With some of the best maintained trails in Ontario and just 4 hours north of Toronto, The Ottawa Valley is a great destination for the snowmobiler that’s looking for a little bit of everything. With 2500kms of wide smooth rail lines, groomed wooded local trails, and spacious open rolling terrain, this is truly a destination that should be on your snowmobile bucket list.
Story and Photos by Matt Clark
As we all know Mother Nature was a bit remiss in getting the white stuff in Ontario, and as we loaded the trailers, for our inaugural ride of the year the snow conditions near our shop in Newmarket was pretty bleak. We were very skeptical as to the conditions we were going to find on this trip. That being said, we are enthusiasts and when we hear the slightest rumour of snow, we are packed and gone. The drive to the Ottawa Valley from Toronto is a relatively easy one. As we passed through Peterborough and made our way up north on Hwy 28, we could still see the grass in the farmer’s field. There was still no snow. Then we turned east out of Barry’s Bay onto Hwy 60 and it was like someone turned on the snow makers. The Ottawa Valley- “Snow Country” lived up to the name. It has a completely different weather pattern and as we arrived at our destination, Sands on Golden Lake located on Hwy 60 in Deacon ON; we knew we had finally found the snow. The Sands is where we made camp for the next few days of Riding in the Ottawa Valley.
The Sands on Golden Lake is completely set up for snowmobilers. Located directly off Hwy 60 in Deacon it puts you in the middle of the trail system District 6 with many options for great day loops. The Sands har ample truck and trailer parking, gas on site and, large clean rooms . Also available are private cottages that sleep up to 6 people should you be rolling with a large group. The food is local and top notch, and the après sledding is completed with live bands on Saturday night and taps of Beaus Beer, which is some of the best local micro brewed we have tasted in our travels. The beer is actually hand delivered by the Brew Masters son. It doesn’t get any more local that. They have a One Night sledder package of $99.00/person which includes accommodation, dinner and breakfast, or a Two Night for $149.00/person.
Heading out on the first day we found the trails to be completely groomed and untouched. Apparently, the other snowmobilers thought the same thing we did at the beginning of the trip and did not expect the conditions to be as good as they were. Jumping on the B trail located directly behind our hotel, we headed out and started the route to Petawawa. The goal for the day was to get some miles on the new sleds, find the new bridge everyone was talking about and take in the views along the Top A Trail up passed Deep River. On this route up to the north of the region is where you will find some of the best groomed rail lines we have seen in Ontario. The work that the Ottawa Valley has done to the trail system has really started to show. The newly constructed bridge over the river makes getting through Petawawa really easy. After reaching Deep River, for a late lunch we were informed there was a poker run up at Stone Cliff and never shall we pass up the opportunity to take in a local poker run. After spending some time at the finish of the poker run, we headed back to the hotel.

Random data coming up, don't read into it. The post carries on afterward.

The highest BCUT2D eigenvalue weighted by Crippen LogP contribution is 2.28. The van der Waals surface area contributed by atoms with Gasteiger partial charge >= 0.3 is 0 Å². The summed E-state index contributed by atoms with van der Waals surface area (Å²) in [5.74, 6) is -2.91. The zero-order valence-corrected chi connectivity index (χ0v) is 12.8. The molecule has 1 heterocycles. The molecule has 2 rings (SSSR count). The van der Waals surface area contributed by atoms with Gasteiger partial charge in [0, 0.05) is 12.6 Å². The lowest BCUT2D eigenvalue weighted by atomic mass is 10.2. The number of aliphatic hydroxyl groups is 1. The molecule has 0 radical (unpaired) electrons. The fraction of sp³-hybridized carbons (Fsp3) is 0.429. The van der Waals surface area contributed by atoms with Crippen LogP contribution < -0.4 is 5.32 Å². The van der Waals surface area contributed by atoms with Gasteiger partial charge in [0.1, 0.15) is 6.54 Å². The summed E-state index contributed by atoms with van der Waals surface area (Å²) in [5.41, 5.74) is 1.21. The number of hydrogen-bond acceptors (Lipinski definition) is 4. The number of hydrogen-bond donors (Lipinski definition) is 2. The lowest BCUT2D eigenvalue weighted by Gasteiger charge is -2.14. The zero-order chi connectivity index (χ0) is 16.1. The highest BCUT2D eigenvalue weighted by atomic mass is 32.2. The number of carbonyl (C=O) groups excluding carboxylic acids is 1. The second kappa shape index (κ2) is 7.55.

One the second day, we decided to check out the eastern part of the region and take in some of the local trails. We heard from a few of the locals at the bar the night before that there was a real life ghost town located off one of the local trails called Balaclava. Who is not up for a ride to find a ghost town? After our breakfast and a quick blast across the staked Golden Lake to the south side we were on the B101A trail heading toward Eganville. After gassing up in Eganville we headed south on the E102where we would find the local trail 117 to take us to Balaclava. After meeting up with the local authorities doing a routine check on trails, we were told we were going in the right direction. The local trails were as good as we expected in the Ottawa Valley. Well groomed, and well-marked, they take you through some deep bush, popping out every once and a while through active logging compounds. Upon reaching Balaclava it was easy to see why this was considered a ghost town. The focal point is its abandoned sawmill which we came to learn was founded in 1855 and by the early 1900’s the town boomed with a blacksmith, trading store, hotel and permanent residents. The mill was eventually sold in 1957 and by 1959 was shut down after it was deemed uneconomical to maintain. That would be it for the booming town of Balaclava. After checking out the mill, we headed back up the local trail to connect up with A trail and head into Renfrew. This is the part of the Valley that you notice the farming aspect as the trail cuts through the fields. But as you expect, perfectly groomed and well-marked. The trail into Renfrew is very accessible for snowmobilers and is easy to navigate to downtown restaurants and shops. After a late lunch it was back on the B101A trail to Golden Lake to pack up and get back to the office.
After putting on 475kms in the two days of riding in the Ottawa Valley it became very clear that the region has something for everyone. With a great mixture of pipeline, wooded windy trail, and large open rolling terrain this region is a place that should be experienced. Hats off to the Snow Country Snowmobile Association and clubs for providing excellent groomed and well-marked trails.
Where we stayed: Sands on Golden Lake. www.sandsongoldenlake.com
For Travel Information: Snow Country District 6: www.snowcountryscsa.ca
Maps Required: OFSC District 6